New York — R. Kelly lived in a “Twilight Zone” where he called all the shots, including whether visitors at his Chicago-area mansion could leave or order takeout food, one of his former employees testified on Friday.
Anthony Navarro was called as a government witness at Kelly’s sex-trafficking trial to describe the inner workings of the home where the R&B singer had a recording studio and a constant stream of female visitors.
The testimony bolstered the government’s contention that Kelly controlled everything around him and created an environment where girls and women who entered the space faced strict rules that gave them little choice but to submit to the singer’s sexual whims.
Being at the mansion “was almost like the ‘Twilight Zone,'” Navarro said. “It’s just a strange place.”
Navarro told jurors that he never witnessed Kelly sexually abuse his victims as alleged at the trial that began earlier this week in federal court in Brooklyn. But there were “girls” who would stay for long stretches and couldn’t eat or depart without Kelly’s permission. “There’s been times where they wanted to (leave) but couldn’t because they couldn’t get a ride or we couldn’t get ahold of Rob,” he said.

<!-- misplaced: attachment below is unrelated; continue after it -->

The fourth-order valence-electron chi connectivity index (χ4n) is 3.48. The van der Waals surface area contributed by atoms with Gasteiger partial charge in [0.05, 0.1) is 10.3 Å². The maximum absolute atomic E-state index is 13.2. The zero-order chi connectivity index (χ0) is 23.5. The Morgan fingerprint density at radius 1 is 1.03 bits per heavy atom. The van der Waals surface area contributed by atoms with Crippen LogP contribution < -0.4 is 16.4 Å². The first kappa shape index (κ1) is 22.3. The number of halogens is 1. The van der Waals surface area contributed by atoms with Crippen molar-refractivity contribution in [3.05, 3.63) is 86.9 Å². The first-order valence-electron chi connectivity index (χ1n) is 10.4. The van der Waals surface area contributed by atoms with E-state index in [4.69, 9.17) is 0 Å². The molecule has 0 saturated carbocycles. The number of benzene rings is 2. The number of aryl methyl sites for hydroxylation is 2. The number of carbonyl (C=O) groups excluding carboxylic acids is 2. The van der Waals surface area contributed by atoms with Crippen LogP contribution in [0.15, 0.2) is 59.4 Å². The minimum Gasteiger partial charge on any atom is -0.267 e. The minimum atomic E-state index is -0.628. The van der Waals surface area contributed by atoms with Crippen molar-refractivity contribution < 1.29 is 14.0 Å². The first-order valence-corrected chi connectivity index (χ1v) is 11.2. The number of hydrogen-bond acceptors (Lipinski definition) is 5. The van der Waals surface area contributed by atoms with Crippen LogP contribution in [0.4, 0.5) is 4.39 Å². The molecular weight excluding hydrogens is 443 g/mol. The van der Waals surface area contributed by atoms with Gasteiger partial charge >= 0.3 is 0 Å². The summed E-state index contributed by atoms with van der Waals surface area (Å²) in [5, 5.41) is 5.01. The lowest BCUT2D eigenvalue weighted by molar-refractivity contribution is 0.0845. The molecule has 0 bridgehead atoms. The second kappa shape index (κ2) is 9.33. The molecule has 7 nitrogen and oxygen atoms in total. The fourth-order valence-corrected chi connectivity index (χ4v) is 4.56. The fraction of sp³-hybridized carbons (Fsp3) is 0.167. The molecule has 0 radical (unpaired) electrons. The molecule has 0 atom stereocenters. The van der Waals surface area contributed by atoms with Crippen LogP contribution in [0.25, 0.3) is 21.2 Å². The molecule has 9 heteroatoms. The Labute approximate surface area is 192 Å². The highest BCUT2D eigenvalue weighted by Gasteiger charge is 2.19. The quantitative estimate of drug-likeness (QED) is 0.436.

Navarro, who was trained as an audio engineer, spent much of his time doing menial chores for Kelly like driving visitors to and from his home. “Mainly it was girls who were coming to the studio,” he said.
It was the third day of testimony at a trial expected to last several weeks for a singer who became famous during a 30-year career through hits like “I Believe I Can Fly,” a 1996 song that became an inspirational anthem.
Kelly, 54, has denied the accusations and his lawyers have portrayed him as a victim of women who targeted him after the emergence of the #MeToo movement brought a new look at the relationship between celebrities and their fans.
The women’s stories got wide exposure with the Lifetime documentary “Surviving R. Kelly.” The series explored how an entourage of supporters protected Kelly and silenced his victims for decades, foreshadowing the federal racketeering conspiracy case that landed Kelly in jail in 2019.